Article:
The Content Library is the foundation of the response process. A clean and organized Content Library is your key to success within RFPIO, and it is very important to develop a content management strategy early on. This article describes our various content management options and provides tips and tricks to help ensure your data is properly organized based on your organization's workflow.
The best place to start is to have an open conversation with your team and first decide what data should be imported into RFPIO.
As you begin to think about content organization, think quality over quantity. What does your data look like now, and is it the data that you want to use for future RFx responses? To reduce the amount of noise in your content, improve your search results, and reduce the number of records you must manage, we recommend deleting any items you don’t want (or need) to load.
Here are some questions to get you and your team thinking about how your data is currently organized, how those concepts can be replicated in RFPIO, and what should be brought into RFPIO:
- How are you responding to projects? For example, is it by product, service offered, or are your responses different depending on the geographical location?
- How do you find answers currently? Are you searching a large repository by keywords, or are you using a categorization or folder structure to find the right answers?
- What terminology do you use internally to talk about your content? List them out, and think about whether there are overlaps and what best terms can be used to group the data together.
- Will specific teams need access to certain content in the library that not all teams need access to? Do you want everyone to have access to all content in the library?
- Keeping in mind that RFPIO already uses a keyword search to help you find your data, what other elements of your content can you leverage to organize your data?
- What is the key, gold star content you want in the library? What content is out of date and should probably be removed?
There are many ways you can organize the Content Library, including tags, custom fields, and collections. Some users decide to use only one of these options, while others take advantage of all three. Once you determine your overarching content management strategy, decide which combination of options makes the most sense for you.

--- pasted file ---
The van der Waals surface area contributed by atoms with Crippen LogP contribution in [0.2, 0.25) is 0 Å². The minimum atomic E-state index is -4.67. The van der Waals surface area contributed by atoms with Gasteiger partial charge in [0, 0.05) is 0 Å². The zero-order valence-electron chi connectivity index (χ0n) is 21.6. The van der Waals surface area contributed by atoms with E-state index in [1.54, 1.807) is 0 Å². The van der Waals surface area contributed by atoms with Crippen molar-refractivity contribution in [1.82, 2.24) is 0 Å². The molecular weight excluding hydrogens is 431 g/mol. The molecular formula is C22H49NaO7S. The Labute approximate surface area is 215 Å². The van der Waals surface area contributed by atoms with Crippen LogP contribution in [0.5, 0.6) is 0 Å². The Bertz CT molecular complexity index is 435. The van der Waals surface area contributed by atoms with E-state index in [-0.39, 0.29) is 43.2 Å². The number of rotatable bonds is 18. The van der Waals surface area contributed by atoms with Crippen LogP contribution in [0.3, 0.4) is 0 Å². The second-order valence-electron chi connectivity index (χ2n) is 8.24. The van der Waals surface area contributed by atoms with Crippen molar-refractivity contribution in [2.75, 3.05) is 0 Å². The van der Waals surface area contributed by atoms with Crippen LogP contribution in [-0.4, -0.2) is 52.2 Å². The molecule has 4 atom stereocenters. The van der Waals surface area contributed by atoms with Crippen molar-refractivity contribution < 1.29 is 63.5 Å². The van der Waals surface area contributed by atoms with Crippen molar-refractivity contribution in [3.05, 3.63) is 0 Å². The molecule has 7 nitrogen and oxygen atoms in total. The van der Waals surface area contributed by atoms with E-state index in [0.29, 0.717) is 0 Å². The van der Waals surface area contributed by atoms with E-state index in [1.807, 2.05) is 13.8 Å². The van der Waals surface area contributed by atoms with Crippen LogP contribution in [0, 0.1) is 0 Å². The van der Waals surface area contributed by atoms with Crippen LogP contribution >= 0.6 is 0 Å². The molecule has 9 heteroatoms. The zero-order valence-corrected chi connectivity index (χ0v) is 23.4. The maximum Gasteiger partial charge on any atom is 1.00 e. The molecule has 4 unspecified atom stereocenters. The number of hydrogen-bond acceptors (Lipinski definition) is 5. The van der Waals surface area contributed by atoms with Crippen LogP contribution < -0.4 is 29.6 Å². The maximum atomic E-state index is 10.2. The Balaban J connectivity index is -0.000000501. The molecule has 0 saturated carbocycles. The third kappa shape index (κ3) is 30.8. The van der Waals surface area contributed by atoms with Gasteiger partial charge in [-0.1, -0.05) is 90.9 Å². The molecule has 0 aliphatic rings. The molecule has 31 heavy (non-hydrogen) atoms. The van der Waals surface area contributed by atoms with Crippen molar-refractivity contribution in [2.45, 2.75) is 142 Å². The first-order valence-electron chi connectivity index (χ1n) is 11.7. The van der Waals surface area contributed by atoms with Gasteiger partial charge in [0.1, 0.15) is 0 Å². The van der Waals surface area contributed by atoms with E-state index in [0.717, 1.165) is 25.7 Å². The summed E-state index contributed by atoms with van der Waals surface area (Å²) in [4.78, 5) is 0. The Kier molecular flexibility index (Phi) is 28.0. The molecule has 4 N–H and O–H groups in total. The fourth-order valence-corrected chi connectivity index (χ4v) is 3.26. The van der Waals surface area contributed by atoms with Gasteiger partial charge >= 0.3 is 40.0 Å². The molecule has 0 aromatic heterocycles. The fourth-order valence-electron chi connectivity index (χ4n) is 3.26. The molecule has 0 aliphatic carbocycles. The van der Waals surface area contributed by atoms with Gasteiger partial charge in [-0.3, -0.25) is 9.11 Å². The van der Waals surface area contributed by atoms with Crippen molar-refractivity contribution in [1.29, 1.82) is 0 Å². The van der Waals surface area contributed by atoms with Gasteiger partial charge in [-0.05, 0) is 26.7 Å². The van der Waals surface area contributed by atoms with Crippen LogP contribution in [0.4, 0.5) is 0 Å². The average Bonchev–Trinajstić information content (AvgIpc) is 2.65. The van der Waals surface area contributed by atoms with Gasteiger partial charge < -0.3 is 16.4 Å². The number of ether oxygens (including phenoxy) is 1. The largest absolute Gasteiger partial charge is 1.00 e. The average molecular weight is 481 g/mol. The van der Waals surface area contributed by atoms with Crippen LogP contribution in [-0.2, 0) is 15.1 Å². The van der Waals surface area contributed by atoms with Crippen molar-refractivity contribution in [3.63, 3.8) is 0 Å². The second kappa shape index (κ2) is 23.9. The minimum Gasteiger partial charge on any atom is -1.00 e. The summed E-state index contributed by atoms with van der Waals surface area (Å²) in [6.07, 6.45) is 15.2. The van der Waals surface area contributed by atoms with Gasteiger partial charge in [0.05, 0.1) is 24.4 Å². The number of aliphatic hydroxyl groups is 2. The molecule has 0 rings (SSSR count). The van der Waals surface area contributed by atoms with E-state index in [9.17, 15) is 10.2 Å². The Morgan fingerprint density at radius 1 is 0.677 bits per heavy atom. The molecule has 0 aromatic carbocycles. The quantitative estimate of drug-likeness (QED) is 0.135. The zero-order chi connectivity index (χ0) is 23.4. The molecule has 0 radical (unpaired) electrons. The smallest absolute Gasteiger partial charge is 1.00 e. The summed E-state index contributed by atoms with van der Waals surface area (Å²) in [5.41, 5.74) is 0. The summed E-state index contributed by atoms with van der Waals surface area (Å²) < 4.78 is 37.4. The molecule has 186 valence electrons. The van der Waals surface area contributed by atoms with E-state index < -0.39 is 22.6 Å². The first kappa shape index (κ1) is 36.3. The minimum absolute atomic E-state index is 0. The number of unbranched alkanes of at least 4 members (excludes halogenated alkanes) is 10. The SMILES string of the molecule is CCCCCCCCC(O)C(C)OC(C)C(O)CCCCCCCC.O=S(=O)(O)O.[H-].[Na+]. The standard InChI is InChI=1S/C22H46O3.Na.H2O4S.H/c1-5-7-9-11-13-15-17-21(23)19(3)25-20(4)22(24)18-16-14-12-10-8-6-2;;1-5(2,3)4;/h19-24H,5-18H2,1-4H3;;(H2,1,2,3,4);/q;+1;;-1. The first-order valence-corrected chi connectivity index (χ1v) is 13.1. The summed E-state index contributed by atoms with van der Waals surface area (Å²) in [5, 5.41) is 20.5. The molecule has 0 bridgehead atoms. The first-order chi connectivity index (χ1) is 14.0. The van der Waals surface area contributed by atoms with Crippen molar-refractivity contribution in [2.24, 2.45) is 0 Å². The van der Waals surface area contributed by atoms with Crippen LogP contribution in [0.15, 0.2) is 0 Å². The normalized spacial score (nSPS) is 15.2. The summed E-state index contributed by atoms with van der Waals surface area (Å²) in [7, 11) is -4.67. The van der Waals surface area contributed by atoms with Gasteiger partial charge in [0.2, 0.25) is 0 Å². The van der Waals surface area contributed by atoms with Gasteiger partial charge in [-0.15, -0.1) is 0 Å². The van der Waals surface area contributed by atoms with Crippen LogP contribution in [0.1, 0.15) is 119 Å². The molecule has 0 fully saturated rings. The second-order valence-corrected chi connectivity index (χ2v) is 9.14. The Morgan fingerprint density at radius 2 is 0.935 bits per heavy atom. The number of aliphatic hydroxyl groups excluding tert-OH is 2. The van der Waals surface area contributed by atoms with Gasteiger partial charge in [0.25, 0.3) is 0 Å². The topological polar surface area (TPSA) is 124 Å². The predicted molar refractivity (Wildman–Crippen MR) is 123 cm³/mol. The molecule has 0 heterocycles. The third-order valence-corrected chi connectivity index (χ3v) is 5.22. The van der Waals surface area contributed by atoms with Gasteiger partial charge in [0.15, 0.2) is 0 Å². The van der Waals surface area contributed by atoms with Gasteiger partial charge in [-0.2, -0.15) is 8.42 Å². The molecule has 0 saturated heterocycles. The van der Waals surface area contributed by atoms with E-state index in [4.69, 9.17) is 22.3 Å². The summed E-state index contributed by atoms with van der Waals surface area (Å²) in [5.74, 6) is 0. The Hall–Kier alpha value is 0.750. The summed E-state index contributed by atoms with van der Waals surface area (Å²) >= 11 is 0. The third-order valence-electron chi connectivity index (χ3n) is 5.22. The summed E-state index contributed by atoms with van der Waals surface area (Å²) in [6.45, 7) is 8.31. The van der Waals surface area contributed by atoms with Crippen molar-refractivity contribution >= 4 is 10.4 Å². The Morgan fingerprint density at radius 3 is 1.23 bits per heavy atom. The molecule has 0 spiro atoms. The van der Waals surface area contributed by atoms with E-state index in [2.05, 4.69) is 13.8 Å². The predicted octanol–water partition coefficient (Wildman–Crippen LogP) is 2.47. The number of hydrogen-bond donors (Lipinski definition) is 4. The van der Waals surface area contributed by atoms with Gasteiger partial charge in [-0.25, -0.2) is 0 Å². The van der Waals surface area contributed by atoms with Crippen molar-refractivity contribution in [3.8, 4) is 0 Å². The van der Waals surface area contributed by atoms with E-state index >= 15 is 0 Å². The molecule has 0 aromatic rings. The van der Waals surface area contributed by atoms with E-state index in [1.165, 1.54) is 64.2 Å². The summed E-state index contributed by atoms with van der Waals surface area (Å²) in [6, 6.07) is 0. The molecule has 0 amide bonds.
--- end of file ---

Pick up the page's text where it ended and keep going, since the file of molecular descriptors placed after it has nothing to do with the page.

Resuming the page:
Tags are simple, general, categories that help group your content together. As a best practice, we recommend that all content have at least one tag. Think about how you can supplement keyword searches with some type of categorization. For example, if you’re searching for the keyword Protocol, tags can help add context and focus that search within Security and Compliance as well.
Tips and Tricks for Tags
You don’t want tags so specific that no one can remember or find them. Since tags help group sets of data together, consider how your project sections are laid out. Often, we see clients use these sections to bulk update their content with those concepts.
For example, if you have a section called Company Information, and there are 10 questions in that section that are all in the scope of company information data (such as company address, phone number, number of employees, or tax ID number), you could apply a tag called General Information or Company Information to group them together.
Requestors are going to use all different types of section names, so tags are your way of putting your own terminology onto this data set.
Common Tag Examples
Commonly used tags include Security, Company Information, Support, Pricing, Case Study, Technology, and many more. To learn how to create tags, see Creating Tags in Organization Settings. To learn how to apply and remove tags, see Tagging Documents in the Document Library.
Custom fields are another option that you can use to group and track data within your Content Library, and are customizable based on your company's needs. We often see custom fields leveraged in tandem with tags to pinpoint data. The available custom field configuration options include:
- Text Box: Short description that can have a prefix/suffix
- Dropdown: Selection from a group of values
- Radio: Selection between options in a shortlist
- Checkbox: Selection of multiple options in a list
- Date: Select a date from a calendar
- Select User: Select one or more users within RFPIO
- Multi-select Dropdown: Select more than one option from a group of values
- Auto-incremental: Unique identifier
Tips and Tricks for Custom Fields
When creating custom fields make sure you decide whether you want to be able to filter down to it, or be able to report on it. For example, the Dropdown and Checkbox options can be filtered and sorted because they are static values, but a Text Box cannot. Additionally, Dropdown is a great option for organizing content that would apply only to the one item in that drop-down list. And Checkbox is a great option when the content you are organizing might be applicable to multiple items in the list (business units for example).
Custom Field Example
You’ve created a Checkbox custom field with Product Add-On as the display name and the different products as the values.
For more information on creating custom fields, see (New UI) Creating Custom Fields in the Content Library or (New UI) Adding Custom Fields to a Project.
Collections are an additional way to segment and restrict your data in the Content Library. Collections can be leveraged to add privacy settings to specific groups of data since only users who are added to the collection can view the content within. Collections must be set up within Organization Settings by Admin users.
You create a Legal collection and add the Legal team members to it. Thus, the Legal team can log in to RFPIO and see the data, but other users who are not part of the team can’t.
For more information on creating collections, see Creating and Adding Content to a Collection.